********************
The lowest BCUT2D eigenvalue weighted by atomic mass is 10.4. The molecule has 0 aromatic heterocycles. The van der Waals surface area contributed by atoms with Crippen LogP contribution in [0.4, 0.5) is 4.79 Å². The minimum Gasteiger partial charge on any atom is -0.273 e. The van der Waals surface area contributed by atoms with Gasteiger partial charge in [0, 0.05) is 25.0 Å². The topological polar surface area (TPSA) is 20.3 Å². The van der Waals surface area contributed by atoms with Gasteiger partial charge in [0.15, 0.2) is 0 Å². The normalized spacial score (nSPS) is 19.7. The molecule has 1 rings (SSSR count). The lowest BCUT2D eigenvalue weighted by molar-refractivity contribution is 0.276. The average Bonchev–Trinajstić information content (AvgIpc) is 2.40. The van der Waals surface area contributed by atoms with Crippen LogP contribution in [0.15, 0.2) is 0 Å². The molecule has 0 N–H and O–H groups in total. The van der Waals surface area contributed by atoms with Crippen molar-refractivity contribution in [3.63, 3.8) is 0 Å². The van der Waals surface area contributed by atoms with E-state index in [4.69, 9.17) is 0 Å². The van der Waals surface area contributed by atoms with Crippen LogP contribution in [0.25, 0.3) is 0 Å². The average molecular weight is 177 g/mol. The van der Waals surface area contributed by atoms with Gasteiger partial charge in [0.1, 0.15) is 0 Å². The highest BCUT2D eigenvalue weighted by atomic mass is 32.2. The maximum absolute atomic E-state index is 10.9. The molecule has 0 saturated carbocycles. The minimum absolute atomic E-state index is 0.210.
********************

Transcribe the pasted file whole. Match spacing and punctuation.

The lowest BCUT2D eigenvalue weighted by atomic mass is 10.4. The molecule has 0 aromatic heterocycles. The van der Waals surface area contributed by atoms with Crippen LogP contribution in [0.4, 0.5) is 4.79 Å². The minimum Gasteiger partial charge on any atom is -0.273 e. The van der Waals surface area contributed by atoms with Gasteiger partial charge in [0, 0.05) is 25.0 Å². The topological polar surface area (TPSA) is 20.3 Å². The van der Waals surface area contributed by atoms with Gasteiger partial charge in [0.15, 0.2) is 0 Å². The normalized spacial score (nSPS) is 19.7. The molecule has 1 rings (SSSR count). The lowest BCUT2D eigenvalue weighted by molar-refractivity contribution is 0.276. The average Bonchev–Trinajstić information content (AvgIpc) is 2.40. The van der Waals surface area contributed by atoms with Crippen LogP contribution in [0.15, 0.2) is 0 Å². The molecule has 0 N–H and O–H groups in total. The van der Waals surface area contributed by atoms with Crippen molar-refractivity contribution in [3.63, 3.8) is 0 Å². The van der Waals surface area contributed by atoms with E-state index in [4.69, 9.17) is 0 Å². The van der Waals surface area contributed by atoms with Crippen LogP contribution in [0.25, 0.3) is 0 Å². The average molecular weight is 177 g/mol. The van der Waals surface area contributed by atoms with Gasteiger partial charge in [0.1, 0.15) is 0 Å². The highest BCUT2D eigenvalue weighted by atomic mass is 32.2. The maximum absolute atomic E-state index is 10.9. The molecule has 0 saturated carbocycles. The minimum absolute atomic E-state index is 0.210.